As I have said many times previously our children are missing out on engaging and learning from the natural world. This often leads to adults having a lack an understanding of the importance of nature to modern day society. This leads to society becoming disconnected from the food they eat.

Getting Started.

The best starting point with regards to teaching children about foraging for wild edibles are common berries with no poisonous look a likes, for example blackberries and Elderberries. These are widespread and taste sweets, making them more palatable for young people. This gives them a positive experience when trying something new. It is important to make foraging a fun positive experience. Edible flowers can be another fun food source for kids Dandelions are found in abundance and it can be fun munching on a few petals. Alternatively collecting bags of the big yellow heads and use them to make dandelion syrup this can then be poured over freshly homemade pancakes.

When out with children point out and identify trees with children


Pennywort is easy to identify and plentiful. It can be found growing in hedges that have stones and in crevices in Rocks

Pennywort Foraging for kids

Pennywort Foraging for kidsrocks.

Flowers: Spikes of greenish- on stems that may be a reddish shade

Time: flowers in spring and as late as May and early summer depending on location.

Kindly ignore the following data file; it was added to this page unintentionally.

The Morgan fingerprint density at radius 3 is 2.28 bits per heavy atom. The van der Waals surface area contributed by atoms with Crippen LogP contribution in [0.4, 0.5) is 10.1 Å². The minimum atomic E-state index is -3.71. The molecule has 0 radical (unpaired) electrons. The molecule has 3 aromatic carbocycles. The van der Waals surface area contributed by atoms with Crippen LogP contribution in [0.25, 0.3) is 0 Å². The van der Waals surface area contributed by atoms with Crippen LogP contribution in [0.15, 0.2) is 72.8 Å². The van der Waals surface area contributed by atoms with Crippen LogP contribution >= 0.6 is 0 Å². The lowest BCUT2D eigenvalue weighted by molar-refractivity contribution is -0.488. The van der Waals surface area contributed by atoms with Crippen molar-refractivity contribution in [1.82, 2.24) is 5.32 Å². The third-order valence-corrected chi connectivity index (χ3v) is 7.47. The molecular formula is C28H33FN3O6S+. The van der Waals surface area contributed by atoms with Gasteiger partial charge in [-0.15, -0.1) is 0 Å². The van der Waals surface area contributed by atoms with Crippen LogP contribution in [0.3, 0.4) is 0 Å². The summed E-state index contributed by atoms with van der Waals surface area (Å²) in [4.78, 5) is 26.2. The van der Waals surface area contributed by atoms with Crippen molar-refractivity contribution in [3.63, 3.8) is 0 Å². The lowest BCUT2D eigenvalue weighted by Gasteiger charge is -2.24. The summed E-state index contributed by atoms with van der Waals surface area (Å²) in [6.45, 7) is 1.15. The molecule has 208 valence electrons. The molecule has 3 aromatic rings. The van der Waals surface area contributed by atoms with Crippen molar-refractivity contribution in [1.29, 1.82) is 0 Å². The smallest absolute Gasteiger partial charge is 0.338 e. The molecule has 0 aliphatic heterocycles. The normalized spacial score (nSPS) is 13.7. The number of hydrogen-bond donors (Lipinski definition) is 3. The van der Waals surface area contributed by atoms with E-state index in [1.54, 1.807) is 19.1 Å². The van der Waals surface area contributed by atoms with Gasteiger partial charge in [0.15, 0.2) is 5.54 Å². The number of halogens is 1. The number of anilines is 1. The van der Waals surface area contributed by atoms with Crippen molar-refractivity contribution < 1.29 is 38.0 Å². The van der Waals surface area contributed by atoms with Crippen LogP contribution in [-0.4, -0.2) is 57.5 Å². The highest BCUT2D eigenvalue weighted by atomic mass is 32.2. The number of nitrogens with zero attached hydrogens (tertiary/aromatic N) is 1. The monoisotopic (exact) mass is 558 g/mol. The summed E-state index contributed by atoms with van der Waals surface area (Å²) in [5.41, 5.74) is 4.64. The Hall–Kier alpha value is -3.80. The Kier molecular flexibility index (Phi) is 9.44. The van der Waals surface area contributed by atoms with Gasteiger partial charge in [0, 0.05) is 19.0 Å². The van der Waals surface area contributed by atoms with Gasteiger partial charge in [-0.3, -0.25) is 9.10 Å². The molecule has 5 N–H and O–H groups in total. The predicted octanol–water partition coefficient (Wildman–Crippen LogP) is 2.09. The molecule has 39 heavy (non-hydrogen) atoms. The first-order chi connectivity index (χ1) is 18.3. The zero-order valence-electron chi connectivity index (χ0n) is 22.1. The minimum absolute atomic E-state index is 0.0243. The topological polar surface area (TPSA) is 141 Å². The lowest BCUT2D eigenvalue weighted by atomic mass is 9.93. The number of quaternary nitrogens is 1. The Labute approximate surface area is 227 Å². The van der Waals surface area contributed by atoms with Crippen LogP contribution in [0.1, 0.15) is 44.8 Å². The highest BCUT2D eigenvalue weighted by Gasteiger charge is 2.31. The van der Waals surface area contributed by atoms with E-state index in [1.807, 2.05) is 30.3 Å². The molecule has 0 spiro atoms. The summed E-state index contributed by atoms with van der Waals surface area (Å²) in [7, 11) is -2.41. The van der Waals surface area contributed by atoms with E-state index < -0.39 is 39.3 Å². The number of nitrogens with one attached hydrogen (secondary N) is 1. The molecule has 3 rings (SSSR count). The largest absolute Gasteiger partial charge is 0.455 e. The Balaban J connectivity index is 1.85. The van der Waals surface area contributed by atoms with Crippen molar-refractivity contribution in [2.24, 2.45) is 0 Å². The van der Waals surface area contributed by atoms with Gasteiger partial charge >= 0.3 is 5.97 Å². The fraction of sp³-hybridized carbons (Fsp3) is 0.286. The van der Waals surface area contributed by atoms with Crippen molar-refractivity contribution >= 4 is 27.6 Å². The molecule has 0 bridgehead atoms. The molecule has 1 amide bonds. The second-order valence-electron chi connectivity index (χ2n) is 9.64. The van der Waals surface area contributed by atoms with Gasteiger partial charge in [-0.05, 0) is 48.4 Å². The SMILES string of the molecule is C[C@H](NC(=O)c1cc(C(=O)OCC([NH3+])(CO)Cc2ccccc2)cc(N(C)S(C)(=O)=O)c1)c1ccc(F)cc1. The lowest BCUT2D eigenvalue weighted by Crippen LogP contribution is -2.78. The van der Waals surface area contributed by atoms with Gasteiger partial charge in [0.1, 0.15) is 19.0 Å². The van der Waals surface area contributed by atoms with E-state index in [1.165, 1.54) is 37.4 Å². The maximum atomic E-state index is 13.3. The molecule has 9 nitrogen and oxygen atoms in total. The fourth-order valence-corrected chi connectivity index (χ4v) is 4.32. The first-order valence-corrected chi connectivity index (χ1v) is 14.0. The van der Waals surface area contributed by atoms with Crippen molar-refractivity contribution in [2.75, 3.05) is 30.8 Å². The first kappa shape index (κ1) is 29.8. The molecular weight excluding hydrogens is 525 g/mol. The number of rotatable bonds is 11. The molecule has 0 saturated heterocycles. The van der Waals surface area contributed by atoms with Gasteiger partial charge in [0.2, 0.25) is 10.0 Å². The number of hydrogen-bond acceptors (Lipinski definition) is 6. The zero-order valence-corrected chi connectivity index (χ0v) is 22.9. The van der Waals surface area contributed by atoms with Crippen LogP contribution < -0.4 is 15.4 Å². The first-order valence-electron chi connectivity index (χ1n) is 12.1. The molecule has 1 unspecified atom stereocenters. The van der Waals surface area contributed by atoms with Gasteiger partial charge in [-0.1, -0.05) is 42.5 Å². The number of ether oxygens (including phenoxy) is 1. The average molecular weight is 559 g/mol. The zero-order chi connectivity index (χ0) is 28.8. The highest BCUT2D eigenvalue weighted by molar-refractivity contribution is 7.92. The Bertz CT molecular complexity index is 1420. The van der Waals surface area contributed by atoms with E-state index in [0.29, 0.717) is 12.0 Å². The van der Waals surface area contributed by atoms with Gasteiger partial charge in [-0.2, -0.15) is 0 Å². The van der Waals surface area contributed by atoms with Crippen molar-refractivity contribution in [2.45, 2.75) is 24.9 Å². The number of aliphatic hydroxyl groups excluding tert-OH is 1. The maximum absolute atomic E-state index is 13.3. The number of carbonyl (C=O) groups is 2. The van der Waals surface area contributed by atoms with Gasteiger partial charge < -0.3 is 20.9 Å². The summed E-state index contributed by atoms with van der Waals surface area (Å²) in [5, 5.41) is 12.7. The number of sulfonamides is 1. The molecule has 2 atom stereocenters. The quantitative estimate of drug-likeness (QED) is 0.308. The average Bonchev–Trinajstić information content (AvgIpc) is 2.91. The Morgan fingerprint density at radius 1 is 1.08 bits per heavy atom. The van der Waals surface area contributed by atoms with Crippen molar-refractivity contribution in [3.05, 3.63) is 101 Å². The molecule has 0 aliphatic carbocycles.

It really is an enjoyable edible wild plant, with a mild taste with a sweet crunch, it can be eaten as a salad vegetable or to add to sandwiches.

Most of all – make a great snack food.


elderflower- Foraging For Kids

Elderflower- Foraging For Kids

Elderflowers are one of the UK’s signature wild foods. It is found in abundance in early summer. Although the flowers can be taken from the stem and added to salads or jellies, they aren’t usually. You can make a great snack for children by turning them into fritters. Finely chop the elder flowers and mix with flour, water until you get a thick batter and then fry in hot oil for a minute or two. You can lightly dust them in cinnamon, along with a small amount of brown sugar or honey.

common sorrel-foraging For Kids

common sorrel-foraging For Kids

Common Sorrel

Common Sorrel can be found growing in most types of pasture, including meadows, roadsides and hedgerows. The flavour is: a citrus, sharpness often described as tasting a bit of sherbet. It is a quite distinct taste, not like anything else. Common Sorrel is an easy plant to identify, the lobes at the base of the leaf always point backwards down the stem.